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February 13, 2004

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Some Learning from this Eid

Aly Zaker

So Eid-ul-Azha has come and gone. It was no different from the previous years. There were the usual animal haats within and beyond the city limits. There was the predictable rush for sacrificial animals, animals were slaughtered wherever people deemed it fit to slaughter them, this discerning deed left the city in stench, and there were altercations and an occasional fight for the meat given to the poor from the prosperous house holds. All these were there but there were things different from the run of the mill occurrences. I understand that cows this year were limited in supply and, therefore, the prices were high. Indeed very high for the middle class Bangladeshis to shy away from the age-old custom. Therefore, a lesser number of cows was slaughtered. Also, strange though it may seem, people started questioning the intent with which animals are slaughtered. To some, at least, the whole exercise seemed ostentatious and unnecessary.

But what made my day is a banner I came across near the Dhaka Sheraton Hotel. Adapted from Bangla it would read: Do not kill the animals of the wild. Kill the Animal within you. Isn't this fascinating? I think this is the most profound appeal I have come across in a long time. Kill the animal within you. I think this most extraordinary slogan alone, if adhered to, could make life so much more meaningful and blissful for all of us. What's more, it gives me a tremendous sense of hope about the future of Bangladesh. A Bangladesh where we have become used to talking about all the negative things in our daily conversation, where despondency is our every day companion, where we do not find any reason to come back to if we can barely make a living abroad.

Earlier in the morning and before I saw the banner I had met an aunt who lives in the ground floor of a respectable residential apartment complex. This year, for some strange reason, the occupants of the apartments had decided to slaughter the animals within the compound and in the car park of the complex. Coincidentally the place they selected for this was by the side of my aunt's bedroom window. She was very disturbed by the sight of animal after animal being slaughtered, skinned, cut and chopped. What disturbed her most was that a band of very young boys were sitting and watching all these from the adjacent wall. The felling of each animal resulted in a gleeful outburst from them. The comment of my old aunt was that "I could literally see a band of young thugs being inducted into the trade of indulging in the violence that has become endemic to our society of late." Her comment made me appreciate the banner even more.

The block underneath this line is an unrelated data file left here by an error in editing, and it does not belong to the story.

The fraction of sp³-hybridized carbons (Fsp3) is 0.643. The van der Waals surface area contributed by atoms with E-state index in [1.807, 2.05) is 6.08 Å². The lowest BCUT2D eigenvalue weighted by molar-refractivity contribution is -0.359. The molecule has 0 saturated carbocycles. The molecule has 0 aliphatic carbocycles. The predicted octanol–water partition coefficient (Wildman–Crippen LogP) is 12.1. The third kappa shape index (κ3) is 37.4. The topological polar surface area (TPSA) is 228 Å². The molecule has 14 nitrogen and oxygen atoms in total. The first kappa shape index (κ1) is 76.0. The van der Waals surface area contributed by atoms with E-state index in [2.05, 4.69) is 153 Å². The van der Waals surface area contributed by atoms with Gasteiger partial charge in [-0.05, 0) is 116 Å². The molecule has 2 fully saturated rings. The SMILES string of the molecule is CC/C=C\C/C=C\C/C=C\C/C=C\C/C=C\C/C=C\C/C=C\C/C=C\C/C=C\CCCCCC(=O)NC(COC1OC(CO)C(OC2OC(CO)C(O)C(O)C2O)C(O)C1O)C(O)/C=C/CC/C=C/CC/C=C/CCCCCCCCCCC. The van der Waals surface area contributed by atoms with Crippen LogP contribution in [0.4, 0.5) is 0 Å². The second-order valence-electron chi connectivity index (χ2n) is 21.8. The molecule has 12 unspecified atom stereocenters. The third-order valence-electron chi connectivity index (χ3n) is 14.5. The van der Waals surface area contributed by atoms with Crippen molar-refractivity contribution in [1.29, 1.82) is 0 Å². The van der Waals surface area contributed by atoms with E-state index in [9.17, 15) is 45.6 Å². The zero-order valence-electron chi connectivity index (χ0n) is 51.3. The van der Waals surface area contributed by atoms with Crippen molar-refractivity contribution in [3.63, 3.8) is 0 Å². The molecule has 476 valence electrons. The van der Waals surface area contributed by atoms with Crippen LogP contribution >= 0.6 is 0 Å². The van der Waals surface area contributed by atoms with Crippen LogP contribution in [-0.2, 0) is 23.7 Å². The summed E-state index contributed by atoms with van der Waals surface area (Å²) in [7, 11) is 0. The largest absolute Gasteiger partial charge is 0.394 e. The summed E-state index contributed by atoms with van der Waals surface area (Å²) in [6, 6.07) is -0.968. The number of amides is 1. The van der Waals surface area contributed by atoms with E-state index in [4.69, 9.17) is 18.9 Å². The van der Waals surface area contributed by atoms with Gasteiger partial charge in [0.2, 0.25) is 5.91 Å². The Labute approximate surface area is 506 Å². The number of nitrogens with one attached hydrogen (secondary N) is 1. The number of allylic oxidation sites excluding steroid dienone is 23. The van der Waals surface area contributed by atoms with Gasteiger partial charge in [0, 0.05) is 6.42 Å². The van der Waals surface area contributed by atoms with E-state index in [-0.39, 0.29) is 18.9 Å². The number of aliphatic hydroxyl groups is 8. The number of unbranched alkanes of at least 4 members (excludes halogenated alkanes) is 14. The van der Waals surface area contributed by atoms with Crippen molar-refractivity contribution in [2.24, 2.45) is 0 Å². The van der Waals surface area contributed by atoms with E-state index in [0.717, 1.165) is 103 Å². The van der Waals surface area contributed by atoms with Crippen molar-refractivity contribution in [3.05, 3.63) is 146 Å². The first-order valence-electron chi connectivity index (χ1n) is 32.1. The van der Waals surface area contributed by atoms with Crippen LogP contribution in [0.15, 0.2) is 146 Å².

But the question remains, and it may well be asked by the devout Muslims, that should we abstain from practising gestures of sacrifice during the celebration of Eid-ul-Azha? I would hazard an answer to this question through a counter question. Let us put our hands on our hearts and ask how many of us sacrifice animals during the Eid with a spirit of sacrifice? Don't we indulge in a competition of buying the most expensive animal with an attitude of exhibitionism and of obtrusiveness? Don't our eyes light up at the prospect of savouring the taste of the choice cuts of the animals we have so eagerly brought home from the haat to sacrifice in the name of God? Does that animal ever become our most loved and most prized possession, the sacrifice of which should meet the spirit of qurbani? Do we genuinely care about the fate of the teeming millions of destitute that comprise the majority of our population and can't even afford a square meal a day?

In fact in our present day Bangladesh’s beasts are not as beastly as the human beings. Isn't that the beast within most of us that we should sacrifice first on such occasions?



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